• “Stepping Away: Radical Digressivity and At Swim-Two-Birds in Textual Wanderings: The Theory and Practice of Narrative Digressions, ed. Rhian Atkin (Oxford: Legenda, forthcoming 2011).
  • “A Step Askew: Ironic Parabasis in Blanchot” in Blanchot Romantique, ed. John McKeane and Hannes Opelz (Bern: Peter Lang, 2010).


  • “The Hedgehog and Lord Browne: The ‘to come’ of the Humanities” in World Picture 5 (Spring 2011).
  •  “Irony’s Chances: Derrida, Clinamen and Structural Irony” submitted as part of special edition of Derrida Today. Special issue proposal currently under review.



  • Review of Digressions in European Literature: From Cervantes to Sebald, ed. Alexis Grohmann and Caragh Wells (Palgrave MacMillan, 2011) in Comparative Critical Studies 8.2-3 (forthcoming 2011).
  • Review essay on The Ethics of Writing, Séan Burke (Edinburgh UP, 2008) in Culture Machine 10 (2009).
  • Review of Creators of Mathematics: The Irish Connection, ed. by Ken Houston in Kaleidoscope 1.1(2007).


  • “‘true Gaelic Gaels who speak in true Gaelic Gaelic’: Repetition, Fragmentation and Language in An Béal Bocht” . 100 Myles: The International Flann O'Brien Centenary Conference, University of Vienna, Austria (July 2011).
  • “Beckett and the Hedgehog: Theories and Archives”. Samuel Beckett: Out of the Archive, University of York (June 2011).
  • “‘master of the pharmakon’: Derrida, Socrates and Structural Irony”. Jacques Derrida ’11, University of Sussex (June 2011).
  • “The Hedgehog and Lord Browne: The ‘to come’ of the Humanities”. Quilting Points Theory Group, English Department, University of Sunderland [1 hour invited paper] (June 2011).
  • “Identity, Difference and Meaning: Philosophical Remarks on Derrida – Response”. Philosophical Society, Durham University [Invited paper] (May 2011).
  • “‘The powerful marvel of irony’: Derrida and Structural Irony”. English Department Staff and Postgraduate Seminar, University of Sunderland [1 hour paper] (April 2011).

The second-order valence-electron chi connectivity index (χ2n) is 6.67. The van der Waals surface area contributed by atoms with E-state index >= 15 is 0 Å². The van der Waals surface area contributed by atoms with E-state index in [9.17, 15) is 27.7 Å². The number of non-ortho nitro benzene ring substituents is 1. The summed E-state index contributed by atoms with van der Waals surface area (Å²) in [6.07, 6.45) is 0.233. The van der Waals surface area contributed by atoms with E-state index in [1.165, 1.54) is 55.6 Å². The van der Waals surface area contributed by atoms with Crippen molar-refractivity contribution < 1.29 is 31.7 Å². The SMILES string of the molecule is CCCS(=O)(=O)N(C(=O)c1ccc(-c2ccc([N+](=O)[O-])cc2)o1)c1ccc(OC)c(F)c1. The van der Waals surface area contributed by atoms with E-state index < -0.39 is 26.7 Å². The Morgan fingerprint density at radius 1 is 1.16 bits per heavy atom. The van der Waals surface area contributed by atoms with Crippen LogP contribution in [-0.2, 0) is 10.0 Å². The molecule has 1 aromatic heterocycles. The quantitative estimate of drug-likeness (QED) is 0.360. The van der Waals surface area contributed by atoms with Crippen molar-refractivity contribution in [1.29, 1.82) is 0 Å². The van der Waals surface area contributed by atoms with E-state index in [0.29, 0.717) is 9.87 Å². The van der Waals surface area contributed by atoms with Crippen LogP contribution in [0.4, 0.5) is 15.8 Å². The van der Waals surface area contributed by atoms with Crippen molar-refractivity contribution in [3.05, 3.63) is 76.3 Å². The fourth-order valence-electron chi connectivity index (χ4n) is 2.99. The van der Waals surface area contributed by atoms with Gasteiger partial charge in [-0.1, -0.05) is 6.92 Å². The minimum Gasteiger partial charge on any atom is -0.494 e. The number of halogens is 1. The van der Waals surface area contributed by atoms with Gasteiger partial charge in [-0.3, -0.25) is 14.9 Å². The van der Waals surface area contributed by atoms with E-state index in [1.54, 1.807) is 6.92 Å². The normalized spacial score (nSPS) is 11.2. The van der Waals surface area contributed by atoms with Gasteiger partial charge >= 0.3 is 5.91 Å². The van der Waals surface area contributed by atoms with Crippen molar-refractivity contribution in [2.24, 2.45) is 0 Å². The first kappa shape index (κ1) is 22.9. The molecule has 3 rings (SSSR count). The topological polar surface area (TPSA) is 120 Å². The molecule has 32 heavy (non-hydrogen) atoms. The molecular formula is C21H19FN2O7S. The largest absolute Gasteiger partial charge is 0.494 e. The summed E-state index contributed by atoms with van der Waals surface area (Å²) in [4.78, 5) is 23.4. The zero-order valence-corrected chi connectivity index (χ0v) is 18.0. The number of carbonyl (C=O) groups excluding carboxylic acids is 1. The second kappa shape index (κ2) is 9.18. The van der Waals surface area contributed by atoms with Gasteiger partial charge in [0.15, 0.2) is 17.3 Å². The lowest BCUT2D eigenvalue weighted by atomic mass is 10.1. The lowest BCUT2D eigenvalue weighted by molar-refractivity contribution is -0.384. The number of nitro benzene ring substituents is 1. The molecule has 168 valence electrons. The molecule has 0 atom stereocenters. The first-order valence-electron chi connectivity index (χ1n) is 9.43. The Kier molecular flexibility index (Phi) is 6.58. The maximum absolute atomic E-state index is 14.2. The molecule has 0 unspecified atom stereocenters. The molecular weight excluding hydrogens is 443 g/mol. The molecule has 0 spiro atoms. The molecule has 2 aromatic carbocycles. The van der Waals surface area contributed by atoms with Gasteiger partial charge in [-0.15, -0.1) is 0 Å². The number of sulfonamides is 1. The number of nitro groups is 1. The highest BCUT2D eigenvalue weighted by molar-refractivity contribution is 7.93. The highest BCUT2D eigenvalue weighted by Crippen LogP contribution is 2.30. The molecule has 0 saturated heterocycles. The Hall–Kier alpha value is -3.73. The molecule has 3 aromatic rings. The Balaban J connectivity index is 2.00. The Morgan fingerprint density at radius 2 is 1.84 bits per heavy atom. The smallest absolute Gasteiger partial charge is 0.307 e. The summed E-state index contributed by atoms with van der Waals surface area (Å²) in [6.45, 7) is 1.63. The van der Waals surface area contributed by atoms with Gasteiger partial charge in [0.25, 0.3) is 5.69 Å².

• “Interdisciplinarity, the Humanities and the Browne Report”. The Future of (Interdisciplinary) Humanities, Durham University [Invited speaker and chair] (March 2011).
  •  “The Hedgehog and Lord Browne: The ‘to come’ of the Humanities”. Quilting Points Theory Group, English Department, University of Leeds [1 hour invited paper] (March 2011).
  • “‘The powerful marvel of irony’: Derrida and Structural Irony”. English Department Staff and Postgraduate Seminar (staff led), Durham University [1 hour paper] (February 2011).
  • “Whither Deconstruction…? Wither Deconstruction…?”. Inventions of the Text Staff and Student Seminar, English Department, Durham University (December 2010).
  • Eine Aphoristiche Atemwende (An Aphoristic Breathturn): Celan’s Poetics of the Threshold”. Cosmopoetics, Durham University (September 2010).
  • “Autoinheriting the Autoimmune: Derrida in Interviews”. Derrida Today, The British Academy, London (July 2010).
  • “Teaching Literary Theory” on panel entitled “From Research to Teaching: New Directions in Literary Study”. Teachers of English Literature, Durham University (April 2010).
  • “Restyling Derrida’s Later Style”. Style in Theory/Styling Theory, University of Malta (November 2009).
  • “Derrida, Schlegel and Fragmentation”. Inventions of the Text English Department Staff and Student Seminar, Durham University (June 2009).
  • “The Fragments of a Life: Autobiography and Aphorisms”. Jacques Derrida 2009, Durham University (April 2009).
  • “A Step Askew: Ironic Parabasis in Blanchot”.Blanchot Romantique, Maison Française, Oxford (April 2009).
  • “Irony’s Chances”. Jacques Derrida 2008, University of Southern Denmark, Kolding [1 hour paper] (August 2008).
  • “Derrida and Chancing the Stars”. Stars, Durham University (July 2008).
  • “The Fragments of Digression”. Textual Wanderings: The Theory and Practice of Digression in Literature, University of Leeds (November 2007).


Jacques Derrida 2009

A two-day international conference on Jacques Derrida, held in Durham University. The conference, which specifically engaged with two of Derrida’s texts – The Ear of the Other and Spurs­ –  included academic papers, a reading group, a short film and the performance of a specially commissioned piece of music (April 2009).


  • Postgraduate Certificate in Academic Practice (PGCAP). A Higher Education Authority (HEA) accredited qualification in third level teaching. Awarded by the Centre for Learning, Teaching, and Research in Higher Education (CLTRHE) in Durham University’s School of Education (Jan.-Dec. 2011).
  • Durham University’s Learning and Teaching Award (DULTA). This is a Higher Education Authority (HEA) accredited qualification in third level teaching (Apr.-Sept. 2010).


  • Modern Language Association [MLA].
  • Associate Fellow of Higher Education Academy [HEA], UK (May 2011).


  • Literary Theory, particularly Jacques Derrida
  • 20th Century British and Irish Fiction
  • Experimental Literature